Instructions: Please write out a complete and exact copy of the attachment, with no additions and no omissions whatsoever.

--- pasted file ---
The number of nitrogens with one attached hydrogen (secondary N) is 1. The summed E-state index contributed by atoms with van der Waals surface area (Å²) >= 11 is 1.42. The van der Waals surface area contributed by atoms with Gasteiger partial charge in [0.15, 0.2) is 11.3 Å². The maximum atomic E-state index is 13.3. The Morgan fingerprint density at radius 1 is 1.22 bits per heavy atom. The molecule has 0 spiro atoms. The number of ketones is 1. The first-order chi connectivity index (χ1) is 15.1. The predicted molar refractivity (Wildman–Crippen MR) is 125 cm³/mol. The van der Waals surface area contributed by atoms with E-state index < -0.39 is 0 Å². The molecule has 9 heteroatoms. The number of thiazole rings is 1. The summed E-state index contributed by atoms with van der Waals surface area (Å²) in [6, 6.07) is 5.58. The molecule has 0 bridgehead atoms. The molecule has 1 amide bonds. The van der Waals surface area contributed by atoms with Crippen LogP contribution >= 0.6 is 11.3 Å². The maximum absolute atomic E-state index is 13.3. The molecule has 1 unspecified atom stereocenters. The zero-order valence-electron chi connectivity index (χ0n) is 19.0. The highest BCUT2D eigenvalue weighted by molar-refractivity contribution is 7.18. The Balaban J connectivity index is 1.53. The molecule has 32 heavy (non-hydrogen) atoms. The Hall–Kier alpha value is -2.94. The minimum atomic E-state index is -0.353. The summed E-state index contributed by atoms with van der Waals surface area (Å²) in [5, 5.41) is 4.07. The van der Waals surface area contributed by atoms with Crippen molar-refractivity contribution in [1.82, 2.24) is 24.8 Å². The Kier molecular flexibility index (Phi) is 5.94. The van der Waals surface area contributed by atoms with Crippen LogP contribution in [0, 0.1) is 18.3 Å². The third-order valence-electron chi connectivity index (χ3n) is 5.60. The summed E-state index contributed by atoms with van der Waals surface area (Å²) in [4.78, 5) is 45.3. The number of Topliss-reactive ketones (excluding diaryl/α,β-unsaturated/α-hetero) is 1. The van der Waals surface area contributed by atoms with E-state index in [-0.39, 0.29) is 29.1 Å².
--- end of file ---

The number of nitrogens with one attached hydrogen (secondary N) is 1. The summed E-state index contributed by atoms with van der Waals surface area (Å²) >= 11 is 1.42. The van der Waals surface area contributed by atoms with Gasteiger partial charge in [0.15, 0.2) is 11.3 Å². The maximum atomic E-state index is 13.3. The Morgan fingerprint density at radius 1 is 1.22 bits per heavy atom. The molecule has 0 spiro atoms. The number of ketones is 1. The first-order chi connectivity index (χ1) is 15.1. The predicted molar refractivity (Wildman–Crippen MR) is 125 cm³/mol. The van der Waals surface area contributed by atoms with E-state index < -0.39 is 0 Å². The molecule has 9 heteroatoms. The number of thiazole rings is 1. The summed E-state index contributed by atoms with van der Waals surface area (Å²) in [6, 6.07) is 5.58. The molecule has 0 bridgehead atoms. The molecule has 1 amide bonds. The van der Waals surface area contributed by atoms with Crippen LogP contribution >= 0.6 is 11.3 Å². The maximum absolute atomic E-state index is 13.3. The molecule has 1 unspecified atom stereocenters. The zero-order valence-electron chi connectivity index (χ0n) is 19.0. The highest BCUT2D eigenvalue weighted by molar-refractivity contribution is 7.18. The Balaban J connectivity index is 1.53. The molecule has 32 heavy (non-hydrogen) atoms. The Hall–Kier alpha value is -2.94. The minimum atomic E-state index is -0.353. The summed E-state index contributed by atoms with van der Waals surface area (Å²) in [5, 5.41) is 4.07. The van der Waals surface area contributed by atoms with Crippen molar-refractivity contribution in [1.82, 2.24) is 24.8 Å². The Kier molecular flexibility index (Phi) is 5.94. The van der Waals surface area contributed by atoms with Crippen LogP contribution in [0, 0.1) is 18.3 Å². The third-order valence-electron chi connectivity index (χ3n) is 5.60. The summed E-state index contributed by atoms with van der Waals surface area (Å²) in [4.78, 5) is 45.3. The number of Topliss-reactive ketones (excluding diaryl/α,β-unsaturated/α-hetero) is 1. The van der Waals surface area contributed by atoms with E-state index in [-0.39, 0.29) is 29.1 Å².